Ray Powell is wrong for New Mexico
See Powell’s response to this guest column by clicking here.
As New Mexicans head to the polls on Tuesday, I must set the record straight about former Commissioner of Public Lands Ray Powell, who is running for the office yet again.
The job of the commissioner of public lands is to manage state trust lands. It was granted by the U.S. Congress to the Territory of New Mexico as a means of generating revenue to establish and support a public schools system, which was essential to settling the West.
Today, revenue earned from energy production, ranching and farming, and business and community development on trust lands helps support 89 public school districts, seven universities, the New Mexico Military Institute, the New Mexico School for the Blind and Visually Impaired, the New Mexico School for the Deaf, and a number of other state-supported institutions and programs.
The commissioner of public lands is integral to the fiscal solvency of New Mexico’s schools, which is precisely why now is not the time to elect Ray Powell.
Mr. Powell says he proudly stands by his record of public service. If this is the case, then New Mexicans shouldn’t vote for someone with such low standards.
Powell claims he knows how to generate more money for our schools. During my eight-year tenure I have more than doubled the amount of money his administration earned in 10 years. On my watch, more than $3 billion has been distributed to the schools we support.
Powell asserts that he knows how to protect our state lands. He says, “we must protect our public lands from pollution, from being sold, and from misuse and mismanagement.”
This is what “conservationist” Ray Powell did during his first tenure as land commissioner:
• He approved a sand and gravel mining operation in the Bitter Lakes National Wildlife Refuge.
• He leased 80,000 acres for oil and gas development in Otero Mesa.
• He ignored illegal dumping across nine million acres of trust lands. In fact, the condition in which Powell left our lands was so deplorable that I launched the “Don’t Trash the Trust” campaign to eradicate illegal dumping on trust lands. Over the years, I appropriated more than $1 million to remove trash and hazardous materials, build fences to keep trespassers out, and restore trust lands in 18 counties.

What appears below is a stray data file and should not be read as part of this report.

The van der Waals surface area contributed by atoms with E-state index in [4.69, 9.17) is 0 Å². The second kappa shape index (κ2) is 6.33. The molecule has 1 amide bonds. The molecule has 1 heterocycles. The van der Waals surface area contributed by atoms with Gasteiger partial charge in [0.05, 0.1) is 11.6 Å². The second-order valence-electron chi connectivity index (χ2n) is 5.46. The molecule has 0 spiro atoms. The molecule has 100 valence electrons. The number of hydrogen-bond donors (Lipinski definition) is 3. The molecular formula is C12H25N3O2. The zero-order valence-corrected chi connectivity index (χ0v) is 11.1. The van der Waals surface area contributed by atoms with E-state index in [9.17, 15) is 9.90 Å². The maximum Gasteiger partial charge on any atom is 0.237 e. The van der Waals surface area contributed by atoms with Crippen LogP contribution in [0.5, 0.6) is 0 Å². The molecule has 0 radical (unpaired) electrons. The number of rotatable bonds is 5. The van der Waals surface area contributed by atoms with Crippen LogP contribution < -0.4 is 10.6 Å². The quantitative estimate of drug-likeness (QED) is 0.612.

• Powell also turned a blind eye to trespass, timber poaching, and cockfighting on trust lands in Torrance in Socorro counties. I busted this illegal operation and filed criminal charges against the guilty parties.
During my eight years in office, I have worked with the oil and gas industry to remediate contamination and prevent spills. I created an environmental program within the agency’s Field Operations Division and invested half a million dollars to remove and reclaim abandoned well pads.
I allocated $7 million toward rangeland, forest and watershed remediation, wildlife habitat improvement, illegal dump site cleanups, oil pad reclamation, and cultural resource stabilization.
Powell spent only $180,000 on land management projects.
As for his stance on renewable energy, when Powell left office in 2002, not a single wind turbine or solar panel existed on trust lands.
I established the State Land Office’s renewable energy program. There are now 94 active wind turbines on 6,800 acres of trust lands in four counties, which have a combined earning power of $55 million over the course of their respective leases.
Some 137,000 acres are optioned for wind energy power plant development, and 83,465 acres of trust lands have been encumbered for utility-scale solar power plants.
I integrated bio-mass into the State Land Office’s renewable energy portfolio. I have increased revenues earned from renewable energy projects 438 percent.
When I took office, I turned the vacant land I inherited from Powell into dynamic and competitive communities.
Trust lands in Rio Rancho are now the site of the city hall, Santa Ana Star Center, Hewlett-Packard, UNM-West, Central New Mexico Community College’s Rio Rancho campus, and Cleveland High School.
In Albuquerque, Schott Solar, Advent Solar, Molina Healthcare, Fidelity Investments, Albuquerque Studios, and the National Nuclear Security Administration together create a commercial and industrial zone at Mesa del Sol.
While we are on the subject of Mesa del Sol, Powell negotiated a sweetheart deal, giving the developer 87 percent of land sale proceeds. He gave New Mexico’s school children 13 percent. My hands were tied by his poor judgment and I was forced to honor that agreement.
He criticizes me for selling trust lands. The 1,845 acres of trust lands I sold (out of nine million) put $20 million in the bank for New Mexico’s kids. Land exchanges completed during my tenure have increased trust assets by nearly 84,000 acres. Seven of these land sales and exchanges resulted in six new state-of-the-art schools and Title IX soccer fields.
Powell touts his record of “holding individuals and global companies accountable” by collecting $70 million in unpaid oil and gas royalties. I collected $90 million.
He brags about fostering public-private partnerships; however, he shut down business and industry, he killed jobs, and litigation and negotiation were tantamount.
Powell accuses me of “poor leadership.” Ray Powell has no leadership. Ray Powell has no vision. Ray Powell should not be commissioner of public lands.
Lyons is the current commissioner of public lands and a Republican candidate for the District 2 seat on the New Mexico Public Regulation Commission.
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